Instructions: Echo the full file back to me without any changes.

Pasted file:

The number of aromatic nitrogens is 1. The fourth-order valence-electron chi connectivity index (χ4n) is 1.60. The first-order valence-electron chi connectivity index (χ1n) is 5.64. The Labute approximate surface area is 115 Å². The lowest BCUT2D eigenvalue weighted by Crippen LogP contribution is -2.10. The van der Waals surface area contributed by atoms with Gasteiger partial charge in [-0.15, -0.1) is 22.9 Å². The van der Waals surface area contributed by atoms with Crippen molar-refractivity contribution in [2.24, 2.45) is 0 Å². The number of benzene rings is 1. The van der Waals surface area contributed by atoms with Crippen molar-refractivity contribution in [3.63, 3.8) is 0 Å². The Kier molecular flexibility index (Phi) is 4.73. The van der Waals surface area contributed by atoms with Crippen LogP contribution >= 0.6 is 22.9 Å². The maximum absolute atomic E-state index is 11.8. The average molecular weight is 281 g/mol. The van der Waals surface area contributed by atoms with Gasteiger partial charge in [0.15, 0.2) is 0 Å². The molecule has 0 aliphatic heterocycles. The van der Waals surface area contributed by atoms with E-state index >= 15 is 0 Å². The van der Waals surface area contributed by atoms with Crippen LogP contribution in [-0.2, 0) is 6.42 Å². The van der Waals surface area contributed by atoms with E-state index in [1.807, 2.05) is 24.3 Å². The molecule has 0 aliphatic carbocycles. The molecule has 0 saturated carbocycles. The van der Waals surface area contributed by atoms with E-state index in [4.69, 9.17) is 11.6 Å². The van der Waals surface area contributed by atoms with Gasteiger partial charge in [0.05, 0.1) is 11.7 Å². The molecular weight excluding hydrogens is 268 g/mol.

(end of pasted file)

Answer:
The number of aromatic nitrogens is 1. The fourth-order valence-electron chi connectivity index (χ4n) is 1.60. The first-order valence-electron chi connectivity index (χ1n) is 5.64. The Labute approximate surface area is 115 Å². The lowest BCUT2D eigenvalue weighted by Crippen LogP contribution is -2.10. The van der Waals surface area contributed by atoms with Gasteiger partial charge in [-0.15, -0.1) is 22.9 Å². The van der Waals surface area contributed by atoms with Crippen molar-refractivity contribution in [2.24, 2.45) is 0 Å². The number of benzene rings is 1. The van der Waals surface area contributed by atoms with Crippen molar-refractivity contribution in [3.63, 3.8) is 0 Å². The Kier molecular flexibility index (Phi) is 4.73. The van der Waals surface area contributed by atoms with Crippen LogP contribution >= 0.6 is 22.9 Å². The maximum absolute atomic E-state index is 11.8. The average molecular weight is 281 g/mol. The van der Waals surface area contributed by atoms with Gasteiger partial charge in [0.15, 0.2) is 0 Å². The molecule has 0 aliphatic heterocycles. The van der Waals surface area contributed by atoms with E-state index >= 15 is 0 Å². The van der Waals surface area contributed by atoms with Crippen LogP contribution in [-0.2, 0) is 6.42 Å². The van der Waals surface area contributed by atoms with E-state index in [1.807, 2.05) is 24.3 Å². The molecule has 0 aliphatic carbocycles. The molecule has 0 saturated carbocycles. The van der Waals surface area contributed by atoms with E-state index in [4.69, 9.17) is 11.6 Å². The van der Waals surface area contributed by atoms with Gasteiger partial charge in [0.05, 0.1) is 11.7 Å². The molecular weight excluding hydrogens is 268 g/mol.